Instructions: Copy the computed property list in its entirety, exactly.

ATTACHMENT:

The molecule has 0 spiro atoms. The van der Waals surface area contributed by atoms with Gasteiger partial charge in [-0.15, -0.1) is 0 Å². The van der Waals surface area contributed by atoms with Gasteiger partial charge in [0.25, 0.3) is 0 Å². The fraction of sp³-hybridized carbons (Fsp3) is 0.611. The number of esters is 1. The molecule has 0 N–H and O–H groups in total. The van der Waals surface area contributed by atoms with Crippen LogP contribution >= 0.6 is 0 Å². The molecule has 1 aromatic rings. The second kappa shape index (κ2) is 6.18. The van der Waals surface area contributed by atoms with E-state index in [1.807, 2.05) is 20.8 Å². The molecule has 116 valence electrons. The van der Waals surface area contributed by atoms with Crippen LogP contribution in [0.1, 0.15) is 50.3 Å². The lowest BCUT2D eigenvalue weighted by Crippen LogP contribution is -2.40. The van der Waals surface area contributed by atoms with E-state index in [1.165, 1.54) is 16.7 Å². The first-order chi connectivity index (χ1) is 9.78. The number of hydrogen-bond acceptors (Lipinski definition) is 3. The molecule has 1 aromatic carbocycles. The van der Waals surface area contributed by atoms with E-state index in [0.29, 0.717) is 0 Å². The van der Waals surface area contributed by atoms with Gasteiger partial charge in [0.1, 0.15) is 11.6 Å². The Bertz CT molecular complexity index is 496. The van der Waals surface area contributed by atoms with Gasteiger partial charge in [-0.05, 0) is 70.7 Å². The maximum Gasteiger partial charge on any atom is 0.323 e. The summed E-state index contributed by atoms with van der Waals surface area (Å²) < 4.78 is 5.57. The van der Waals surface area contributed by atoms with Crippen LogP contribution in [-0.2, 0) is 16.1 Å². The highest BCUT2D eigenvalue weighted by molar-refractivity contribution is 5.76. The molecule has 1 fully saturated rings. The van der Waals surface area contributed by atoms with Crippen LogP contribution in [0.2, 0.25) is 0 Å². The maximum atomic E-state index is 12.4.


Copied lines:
The molecule has 0 spiro atoms. The van der Waals surface area contributed by atoms with Gasteiger partial charge in [-0.15, -0.1) is 0 Å². The van der Waals surface area contributed by atoms with Gasteiger partial charge in [0.25, 0.3) is 0 Å². The fraction of sp³-hybridized carbons (Fsp3) is 0.611. The number of esters is 1. The molecule has 0 N–H and O–H groups in total. The van der Waals surface area contributed by atoms with Crippen LogP contribution >= 0.6 is 0 Å². The molecule has 1 aromatic rings. The second kappa shape index (κ2) is 6.18. The van der Waals surface area contributed by atoms with E-state index in [1.807, 2.05) is 20.8 Å². The molecule has 116 valence electrons. The van der Waals surface area contributed by atoms with Crippen LogP contribution in [0.1, 0.15) is 50.3 Å². The lowest BCUT2D eigenvalue weighted by Crippen LogP contribution is -2.40. The van der Waals surface area contributed by atoms with E-state index in [1.165, 1.54) is 16.7 Å². The first-order chi connectivity index (χ1) is 9.78. The number of hydrogen-bond acceptors (Lipinski definition) is 3. The molecule has 1 aromatic carbocycles. The van der Waals surface area contributed by atoms with E-state index in [0.29, 0.717) is 0 Å². The van der Waals surface area contributed by atoms with Gasteiger partial charge in [0.1, 0.15) is 11.6 Å². The Bertz CT molecular complexity index is 496. The van der Waals surface area contributed by atoms with Gasteiger partial charge in [-0.05, 0) is 70.7 Å². The maximum Gasteiger partial charge on any atom is 0.323 e. The summed E-state index contributed by atoms with van der Waals surface area (Å²) < 4.78 is 5.57. The van der Waals surface area contributed by atoms with Crippen LogP contribution in [-0.2, 0) is 16.1 Å². The highest BCUT2D eigenvalue weighted by molar-refractivity contribution is 5.76. The molecule has 1 fully saturated rings. The van der Waals surface area contributed by atoms with Crippen LogP contribution in [0.2, 0.25) is 0 Å². The maximum atomic E-state index is 12.4.